And of course it’s perfectly okay to only submit very small changes (even typos) for your first branch or whatever. Start small with project changes to learn the command.

The thing I’ve found about git (and I assume other languages) is that it’s more than okay to go with the basics until you need to do something more. You don’t need to worry about what you don’t know. And once there’s something that seems risky, you can make a project you’re going to delete anyway, to try experiments for branching, etc. I know I was worried about torching my own project until I realized this.

I know starting small with Trizbort documentation was big for me. Then I decided on a relatively simple project (Ultima IV/V mapper) for my next project. It was one I’d done before, and while it’d have been nice to recover the old code, making modifications just helped me get in a lot of repetition. And the thing about repetition is, it lets you learn a lesson, and if you’re lucky, it leaves you antsy to finally learn the stuff you shied away from before because just doing the basics can be a bit dull.

I still have a lot to learn, and so I’m quite interested in what roadblocks other people have. Sometimes just reading it finally gets me motivated to google what I need or look on stackoverflow.com, which has been a help in so many ways, for perl, python, source control or whatever.

The thing is, I have trouble learning technical stuff til I actually do it. So I recommend just going out there and doing the basics until you’re itching to do more, and it sounds like you may be at the “do more” stage now.


#9

Git crams half a dozen unrelated functions into every command

That “Git Koans” is a highly entertaining read. :slight_smile:

A good point, too. I don’t have the motivation to learn things by brute force that don’t seem to have immediate rhyme or reason. I’ve decided to use GitLab with my current git-based website project, but before going deeper into version control for any future projects, I might consider switching to Mercurial.


#10

You’ve nailed pretty much all the relevant factors, I think. Thanks for sharing your experience and for the reassurance.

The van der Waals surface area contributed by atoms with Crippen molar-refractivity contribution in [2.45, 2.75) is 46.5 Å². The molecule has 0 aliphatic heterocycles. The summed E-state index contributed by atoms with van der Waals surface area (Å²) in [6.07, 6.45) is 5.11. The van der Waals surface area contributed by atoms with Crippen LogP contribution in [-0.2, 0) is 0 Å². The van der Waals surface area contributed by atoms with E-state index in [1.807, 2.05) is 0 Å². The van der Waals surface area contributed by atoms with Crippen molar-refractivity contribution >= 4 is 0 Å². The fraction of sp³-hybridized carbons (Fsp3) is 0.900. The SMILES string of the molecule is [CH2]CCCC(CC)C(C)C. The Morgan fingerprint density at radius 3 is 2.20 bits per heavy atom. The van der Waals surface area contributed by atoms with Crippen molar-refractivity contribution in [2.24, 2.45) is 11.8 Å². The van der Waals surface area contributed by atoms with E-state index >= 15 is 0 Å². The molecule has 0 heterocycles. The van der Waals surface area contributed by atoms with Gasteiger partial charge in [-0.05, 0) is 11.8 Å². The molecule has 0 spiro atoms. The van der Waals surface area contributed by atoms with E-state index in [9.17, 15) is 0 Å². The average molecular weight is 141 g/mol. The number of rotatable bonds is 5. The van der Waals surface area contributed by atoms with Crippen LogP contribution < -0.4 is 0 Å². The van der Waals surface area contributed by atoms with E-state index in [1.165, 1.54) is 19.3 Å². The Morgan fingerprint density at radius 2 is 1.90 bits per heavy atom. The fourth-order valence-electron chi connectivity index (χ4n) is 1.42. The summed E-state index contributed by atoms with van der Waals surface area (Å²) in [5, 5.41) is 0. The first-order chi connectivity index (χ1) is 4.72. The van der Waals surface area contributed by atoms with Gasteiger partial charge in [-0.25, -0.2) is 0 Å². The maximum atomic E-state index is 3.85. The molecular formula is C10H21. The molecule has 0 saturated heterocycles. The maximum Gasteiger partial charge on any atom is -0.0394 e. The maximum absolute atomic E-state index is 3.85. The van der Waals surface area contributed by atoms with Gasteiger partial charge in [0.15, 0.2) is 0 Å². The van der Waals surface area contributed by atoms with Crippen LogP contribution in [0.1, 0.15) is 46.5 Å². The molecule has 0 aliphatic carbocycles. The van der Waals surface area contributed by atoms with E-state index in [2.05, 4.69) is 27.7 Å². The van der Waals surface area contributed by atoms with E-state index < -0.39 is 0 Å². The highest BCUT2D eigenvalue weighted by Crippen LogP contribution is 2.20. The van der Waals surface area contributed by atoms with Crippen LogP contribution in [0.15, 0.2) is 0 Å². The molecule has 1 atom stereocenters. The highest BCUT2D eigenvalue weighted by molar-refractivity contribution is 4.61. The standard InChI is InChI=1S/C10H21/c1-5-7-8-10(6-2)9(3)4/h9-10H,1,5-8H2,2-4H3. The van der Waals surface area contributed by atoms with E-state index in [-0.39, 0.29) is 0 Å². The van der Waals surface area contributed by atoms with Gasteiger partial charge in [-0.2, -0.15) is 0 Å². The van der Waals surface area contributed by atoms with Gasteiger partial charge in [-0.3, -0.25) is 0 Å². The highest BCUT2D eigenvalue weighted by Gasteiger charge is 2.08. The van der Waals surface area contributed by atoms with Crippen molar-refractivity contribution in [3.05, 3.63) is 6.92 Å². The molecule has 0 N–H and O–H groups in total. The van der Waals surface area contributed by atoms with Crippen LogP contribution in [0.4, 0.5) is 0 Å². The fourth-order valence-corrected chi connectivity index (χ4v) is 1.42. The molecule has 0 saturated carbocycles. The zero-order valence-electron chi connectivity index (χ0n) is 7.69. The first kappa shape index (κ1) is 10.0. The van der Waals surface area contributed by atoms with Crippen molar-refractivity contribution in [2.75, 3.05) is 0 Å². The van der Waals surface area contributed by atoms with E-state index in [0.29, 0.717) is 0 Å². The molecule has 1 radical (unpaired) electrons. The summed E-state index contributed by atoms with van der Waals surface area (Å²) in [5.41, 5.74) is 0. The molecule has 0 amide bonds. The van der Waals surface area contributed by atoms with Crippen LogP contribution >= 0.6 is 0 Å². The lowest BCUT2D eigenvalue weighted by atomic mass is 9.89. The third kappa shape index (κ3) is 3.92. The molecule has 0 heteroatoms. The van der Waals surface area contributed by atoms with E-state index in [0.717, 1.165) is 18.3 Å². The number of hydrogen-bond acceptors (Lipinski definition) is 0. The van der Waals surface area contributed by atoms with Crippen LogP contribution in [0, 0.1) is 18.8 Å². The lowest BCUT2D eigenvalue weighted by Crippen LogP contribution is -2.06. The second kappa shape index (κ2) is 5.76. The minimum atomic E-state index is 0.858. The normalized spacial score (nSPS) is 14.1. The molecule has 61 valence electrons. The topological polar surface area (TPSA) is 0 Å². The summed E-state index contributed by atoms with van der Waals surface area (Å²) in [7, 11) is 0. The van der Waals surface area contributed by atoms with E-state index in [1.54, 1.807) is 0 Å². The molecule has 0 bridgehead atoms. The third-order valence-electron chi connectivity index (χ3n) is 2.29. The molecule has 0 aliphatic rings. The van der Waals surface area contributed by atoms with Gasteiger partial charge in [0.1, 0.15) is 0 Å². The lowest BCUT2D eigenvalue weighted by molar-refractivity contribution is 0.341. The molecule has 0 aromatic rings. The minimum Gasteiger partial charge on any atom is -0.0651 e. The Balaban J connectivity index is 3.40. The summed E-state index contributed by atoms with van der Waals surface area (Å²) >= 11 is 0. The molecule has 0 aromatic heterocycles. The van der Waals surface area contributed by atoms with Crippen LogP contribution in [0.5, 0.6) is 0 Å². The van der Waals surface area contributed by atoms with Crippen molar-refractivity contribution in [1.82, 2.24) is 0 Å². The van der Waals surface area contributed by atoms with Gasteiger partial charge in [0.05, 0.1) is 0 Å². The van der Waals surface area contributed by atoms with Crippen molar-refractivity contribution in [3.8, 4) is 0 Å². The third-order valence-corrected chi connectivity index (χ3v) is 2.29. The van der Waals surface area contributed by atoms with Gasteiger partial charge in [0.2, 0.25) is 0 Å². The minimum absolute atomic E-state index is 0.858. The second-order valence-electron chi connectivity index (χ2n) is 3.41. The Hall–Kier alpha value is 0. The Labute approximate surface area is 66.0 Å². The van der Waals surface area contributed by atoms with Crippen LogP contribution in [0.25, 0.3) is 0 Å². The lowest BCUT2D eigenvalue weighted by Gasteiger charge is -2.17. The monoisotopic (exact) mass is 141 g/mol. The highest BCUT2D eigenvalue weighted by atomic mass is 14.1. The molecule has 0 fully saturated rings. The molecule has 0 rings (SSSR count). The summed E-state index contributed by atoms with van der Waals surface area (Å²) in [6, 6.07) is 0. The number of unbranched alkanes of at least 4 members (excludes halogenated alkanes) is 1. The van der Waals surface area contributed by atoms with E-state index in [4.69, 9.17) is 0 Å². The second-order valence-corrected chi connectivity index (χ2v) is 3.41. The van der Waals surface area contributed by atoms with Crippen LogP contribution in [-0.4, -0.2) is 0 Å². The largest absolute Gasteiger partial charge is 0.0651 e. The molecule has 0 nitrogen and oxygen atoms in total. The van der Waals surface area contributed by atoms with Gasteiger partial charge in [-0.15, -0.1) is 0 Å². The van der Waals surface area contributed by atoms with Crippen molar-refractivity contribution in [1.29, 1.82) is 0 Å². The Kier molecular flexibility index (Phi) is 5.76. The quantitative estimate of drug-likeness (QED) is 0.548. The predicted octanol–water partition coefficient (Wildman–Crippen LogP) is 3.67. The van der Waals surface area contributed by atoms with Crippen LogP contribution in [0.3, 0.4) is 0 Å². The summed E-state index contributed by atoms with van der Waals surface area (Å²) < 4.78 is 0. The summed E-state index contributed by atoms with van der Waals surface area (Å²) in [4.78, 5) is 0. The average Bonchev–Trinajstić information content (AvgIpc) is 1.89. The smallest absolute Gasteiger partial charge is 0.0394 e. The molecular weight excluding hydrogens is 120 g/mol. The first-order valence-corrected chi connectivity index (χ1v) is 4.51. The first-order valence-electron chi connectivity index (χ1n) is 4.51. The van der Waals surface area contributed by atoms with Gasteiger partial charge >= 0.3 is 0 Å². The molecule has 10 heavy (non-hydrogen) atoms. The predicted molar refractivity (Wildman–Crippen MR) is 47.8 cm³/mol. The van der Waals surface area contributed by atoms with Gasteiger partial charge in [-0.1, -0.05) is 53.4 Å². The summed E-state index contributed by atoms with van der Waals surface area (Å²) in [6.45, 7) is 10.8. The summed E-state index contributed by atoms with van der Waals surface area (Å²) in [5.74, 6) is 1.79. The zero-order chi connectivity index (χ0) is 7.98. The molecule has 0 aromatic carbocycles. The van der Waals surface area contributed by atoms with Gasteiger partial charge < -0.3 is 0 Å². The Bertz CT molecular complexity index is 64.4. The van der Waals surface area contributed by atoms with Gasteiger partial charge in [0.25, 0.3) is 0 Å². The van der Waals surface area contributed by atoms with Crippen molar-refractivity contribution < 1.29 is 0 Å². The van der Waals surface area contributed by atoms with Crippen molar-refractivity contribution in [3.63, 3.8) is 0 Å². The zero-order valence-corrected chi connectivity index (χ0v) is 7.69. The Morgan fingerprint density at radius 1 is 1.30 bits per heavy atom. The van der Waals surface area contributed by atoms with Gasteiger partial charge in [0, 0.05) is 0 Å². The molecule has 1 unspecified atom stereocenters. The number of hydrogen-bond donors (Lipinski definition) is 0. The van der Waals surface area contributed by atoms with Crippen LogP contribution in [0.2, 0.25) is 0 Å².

I guess I am at the do more stage, because I’ve come to see how version control and repositories can help me make real things by improving my organization and my ability to collaborate productively with other people. Organization and collaboration are both things I struggle with.


#11

Late, but having used both I have a slight preference towards Bitbucket.


#12

Pfft, that’s not late. I was late with some of my own replies on a bunch of other threads. You got nothin’ :slight_smile: .

It’s useful to try both and I know that worrying about which was best probably prevented me from just diving in. It seems like a lot of us have, by now–and without sounding too squishy, I think that’s the best way, for anyone wondering which they should use to start.

I’m happy with both–I need to use BitBucket for IFComp etc. projects, because the binary can’t be released publicly, but GitHub’s interface just works for me.


#13

I use both. BitBucket I use for work and I like to use it on any repos I want to keep private (the free private repos is nice). I do prefer GitHub though as I think it’s a bit more feature rich especially when dealing with open source where I’m accepting pull requests or doing public releases (like my work with @AndrewS on Trizbort).

There are a lot of tools that make working with Git easy, especially if you’re not using some of the advanced features, but I prefer the command line git tool. It easy enough and once you learn it (which didn’t take long to get the basics), gives you tons of power and complete control, something that’s not always easy with the GUI tools.